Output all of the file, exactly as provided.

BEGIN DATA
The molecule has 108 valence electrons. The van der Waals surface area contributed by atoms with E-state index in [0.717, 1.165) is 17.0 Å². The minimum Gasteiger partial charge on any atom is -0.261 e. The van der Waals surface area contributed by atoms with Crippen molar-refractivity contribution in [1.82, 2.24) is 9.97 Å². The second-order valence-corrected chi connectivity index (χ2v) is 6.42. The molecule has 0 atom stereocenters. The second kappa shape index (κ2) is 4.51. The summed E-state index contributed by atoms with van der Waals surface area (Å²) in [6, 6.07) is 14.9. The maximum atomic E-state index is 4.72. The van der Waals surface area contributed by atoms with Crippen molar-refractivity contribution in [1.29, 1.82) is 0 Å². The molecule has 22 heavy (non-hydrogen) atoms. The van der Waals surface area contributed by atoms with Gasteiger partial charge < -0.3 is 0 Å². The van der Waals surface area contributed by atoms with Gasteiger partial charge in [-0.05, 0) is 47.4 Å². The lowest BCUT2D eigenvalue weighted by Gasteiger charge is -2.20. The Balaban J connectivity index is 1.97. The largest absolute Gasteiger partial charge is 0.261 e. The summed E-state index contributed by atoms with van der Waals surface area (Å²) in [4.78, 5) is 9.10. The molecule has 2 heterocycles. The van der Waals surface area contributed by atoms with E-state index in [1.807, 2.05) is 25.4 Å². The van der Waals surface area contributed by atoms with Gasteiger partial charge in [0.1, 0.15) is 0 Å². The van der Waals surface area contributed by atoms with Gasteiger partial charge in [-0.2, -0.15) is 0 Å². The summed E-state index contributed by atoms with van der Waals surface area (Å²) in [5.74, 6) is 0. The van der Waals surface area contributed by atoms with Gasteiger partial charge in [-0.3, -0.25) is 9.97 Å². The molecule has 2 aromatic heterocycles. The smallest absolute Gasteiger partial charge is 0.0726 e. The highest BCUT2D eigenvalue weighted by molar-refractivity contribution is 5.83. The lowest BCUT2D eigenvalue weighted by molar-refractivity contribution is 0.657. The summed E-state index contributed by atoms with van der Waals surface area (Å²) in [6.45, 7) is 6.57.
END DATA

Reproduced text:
The molecule has 108 valence electrons. The van der Waals surface area contributed by atoms with E-state index in [0.717, 1.165) is 17.0 Å². The minimum Gasteiger partial charge on any atom is -0.261 e. The van der Waals surface area contributed by atoms with Crippen molar-refractivity contribution in [1.82, 2.24) is 9.97 Å². The second-order valence-corrected chi connectivity index (χ2v) is 6.42. The molecule has 0 atom stereocenters. The second kappa shape index (κ2) is 4.51. The summed E-state index contributed by atoms with van der Waals surface area (Å²) in [6, 6.07) is 14.9. The maximum atomic E-state index is 4.72. The van der Waals surface area contributed by atoms with Crippen molar-refractivity contribution in [1.29, 1.82) is 0 Å². The molecule has 22 heavy (non-hydrogen) atoms. The van der Waals surface area contributed by atoms with Gasteiger partial charge < -0.3 is 0 Å². The van der Waals surface area contributed by atoms with Gasteiger partial charge in [-0.05, 0) is 47.4 Å². The lowest BCUT2D eigenvalue weighted by Gasteiger charge is -2.20. The Balaban J connectivity index is 1.97. The largest absolute Gasteiger partial charge is 0.261 e. The summed E-state index contributed by atoms with van der Waals surface area (Å²) in [4.78, 5) is 9.10. The molecule has 2 heterocycles. The van der Waals surface area contributed by atoms with E-state index in [1.807, 2.05) is 25.4 Å². The van der Waals surface area contributed by atoms with Gasteiger partial charge in [0.1, 0.15) is 0 Å². The van der Waals surface area contributed by atoms with Gasteiger partial charge in [-0.2, -0.15) is 0 Å². The summed E-state index contributed by atoms with van der Waals surface area (Å²) in [5.74, 6) is 0. The van der Waals surface area contributed by atoms with Gasteiger partial charge in [-0.3, -0.25) is 9.97 Å². The molecule has 2 aromatic heterocycles. The smallest absolute Gasteiger partial charge is 0.0726 e. The highest BCUT2D eigenvalue weighted by molar-refractivity contribution is 5.83. The lowest BCUT2D eigenvalue weighted by molar-refractivity contribution is 0.657. The summed E-state index contributed by atoms with van der Waals surface area (Å²) in [6.45, 7) is 6.57.